A recent article published by The Guardian brought the issue of selling and buying anonymized data to the fore. A team comprised of a journalist and a data scientist acquired supposedly anonymous personal user data and discovered that, by using simple sleuthing and reverse engineering methods, they could successfully de-anonymize these data, and in some cases, even piece together comprehensive profiles of the actual users.
While as alarming as it sounds, selling and buying anonymized data are legal in many countries. Anonymizing sensitive information used to be the best defense for companies brokering their customer data. However, this will change very soon, as the General Data Protection Regulation, or GDPR, comes into effect in May next year.
The GDPR arrives at the juncture where old data protection rules no longer yield relevance, and cyberattacks are happening at an increasing pace. The regulation is devised to correspond to users’ evolving internet needs, including the exploding use of social media and big data. GDPR also aims to unify the disparate regulations followed and enforced in different countries across the European Union (EU).
Asian countries are grappling with multiple regulations
However, the impact of GDPR will be far-reaching beyond the EU - it also applies to all companies and users conducting business or interacting with any EU members. This could potentially mean that a huge number of Asian companies now need to understand the nuts and bolts of the GDPR and quickly figure out a path to compliance. Noncompliance, on the other hand, will incur a hefty price - $21 million or 4% of the company’s annual turnover, whichever is higher.
Adding to the changing landscape are the new data protection laws imposed by many Asian governments. For instance, Hong Kong is one of Asia’s earliest adopters of comprehensive data privacy regulation. Instated in 1996, the Personal Data Privacy Ordinance (PDPO) outlined policies for businesses collecting, using, and disseminating personal data.
Similarly, the Philippines government passed the Data Privacy Act in 2012, and the final implementation came into force in late 2016. In China, the new Cybersecurity Law became enforceable on June 1 this year. In Singapore, the Personal Data Protection Act was introduced a few years ago, and new regulations are slated to be announced.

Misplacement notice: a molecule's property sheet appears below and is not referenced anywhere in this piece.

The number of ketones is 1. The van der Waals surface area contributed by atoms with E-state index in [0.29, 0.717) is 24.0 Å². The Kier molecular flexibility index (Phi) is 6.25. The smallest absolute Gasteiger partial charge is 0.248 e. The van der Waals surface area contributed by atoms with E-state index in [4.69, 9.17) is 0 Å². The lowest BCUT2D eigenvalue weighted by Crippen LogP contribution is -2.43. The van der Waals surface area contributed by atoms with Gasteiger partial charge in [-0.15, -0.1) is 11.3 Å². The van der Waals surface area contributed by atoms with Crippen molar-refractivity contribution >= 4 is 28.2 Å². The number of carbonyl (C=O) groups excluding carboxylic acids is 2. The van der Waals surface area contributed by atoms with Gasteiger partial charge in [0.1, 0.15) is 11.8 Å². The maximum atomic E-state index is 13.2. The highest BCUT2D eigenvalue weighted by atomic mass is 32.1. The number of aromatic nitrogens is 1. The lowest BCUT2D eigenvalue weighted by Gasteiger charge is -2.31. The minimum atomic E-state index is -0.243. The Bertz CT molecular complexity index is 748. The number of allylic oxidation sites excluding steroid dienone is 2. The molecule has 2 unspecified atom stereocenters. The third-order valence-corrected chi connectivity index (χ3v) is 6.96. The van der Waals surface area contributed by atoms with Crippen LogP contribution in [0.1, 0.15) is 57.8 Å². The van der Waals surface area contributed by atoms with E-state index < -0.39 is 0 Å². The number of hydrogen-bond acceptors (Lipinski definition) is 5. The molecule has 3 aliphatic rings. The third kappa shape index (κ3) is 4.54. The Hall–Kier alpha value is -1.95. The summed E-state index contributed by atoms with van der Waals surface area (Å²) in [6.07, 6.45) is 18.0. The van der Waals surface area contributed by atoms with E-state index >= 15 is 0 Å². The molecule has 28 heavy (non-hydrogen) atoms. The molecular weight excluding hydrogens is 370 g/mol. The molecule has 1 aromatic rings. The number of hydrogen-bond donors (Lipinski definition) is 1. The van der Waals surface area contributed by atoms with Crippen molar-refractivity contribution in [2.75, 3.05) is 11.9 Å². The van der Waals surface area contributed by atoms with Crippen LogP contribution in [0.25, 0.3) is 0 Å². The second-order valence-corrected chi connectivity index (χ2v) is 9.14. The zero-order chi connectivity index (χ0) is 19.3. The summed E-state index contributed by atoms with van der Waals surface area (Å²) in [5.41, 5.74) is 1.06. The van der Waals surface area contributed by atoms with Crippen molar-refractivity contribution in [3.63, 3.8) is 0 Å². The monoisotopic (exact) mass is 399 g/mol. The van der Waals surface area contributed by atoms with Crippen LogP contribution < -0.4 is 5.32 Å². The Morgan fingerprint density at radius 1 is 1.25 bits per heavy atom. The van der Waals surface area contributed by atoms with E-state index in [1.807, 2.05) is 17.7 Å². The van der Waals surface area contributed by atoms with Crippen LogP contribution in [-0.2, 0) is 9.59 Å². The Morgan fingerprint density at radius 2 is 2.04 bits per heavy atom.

Other bills in the region include the Notifiable Data Breaches Bill in Australia, Act on the Protection of Personal Information (APPI) in Japan, and the Information Technology Act in India.
Needless to say, the landscape is now compounded. Not only do Asian businesses have to abide by country-specific rules and regulations, if they’re dealing with the EU, they need to comply with GDPR too. Before the deadline hits, many companies are scrambling to enhance their data protection posture.
Here are three main steps businesses can take towards being fully compliant with these regulations.
Working on encryption
Gemalto has been building a data breach index since 2013. Our numbers show that since then, more than nine billion data records had been stolen or lost due to data breaches, translating to five million records compromised per day globally. Out of all these, only 4% are secure breaches, where encryption was used and the stolen data was rendered useless to the hackers.
Today, businesses are confronting the omnipresent threat of a deadly data breach – even big companies with sufficient security protection had fallen victim to malicious malware and deliberate attacks. In a time like this, we cannot emphasize enough the importance of encryption, which jumbles up users’ personal information, therefore making them unreadable to hackers. Even when they are stolen, these data could not be monetized or sold on the underground market.
Ultimately, business must understand the type of data they are producing and which of the data is most valuable or sensitive for encryption to work effectively. Implementing encryption should be seen as a standard procedure and processes should also be implemented to enable fundamental control cover to who can access the data.
Secure encryption key management
On that note, businesses should also augment their security framework with an encryption key management strategy that grants them better accountability and assurance. As encryption keys are crucial to accessing large amounts of data, they are best stored in specially designed hardware that is disconnected from the network. Without effective key management, it is akin to fitting your house with the best security, only to leave the key under the doormat for the burglar to find.
Access management through strong authentication
Encryption itself is very effective, but the encryption keys need to be further safeguarded to prevent unauthorized individuals from cracking them. To do so, businesses should also focus on who is authorized to access valuable and sensitive data.
The best approach is to use two-factor authentication, which requires the employees to have something like a phone or access to an email address and to know a code or password that is constantly changing, rather than just a code or password that can be guessed. These types of security are readily available, but need to be more widely adopted by businesses.
Article by Rana Gupta, vice president, Enterprise & Cybersecurity, Asia Pacific, Gemalto.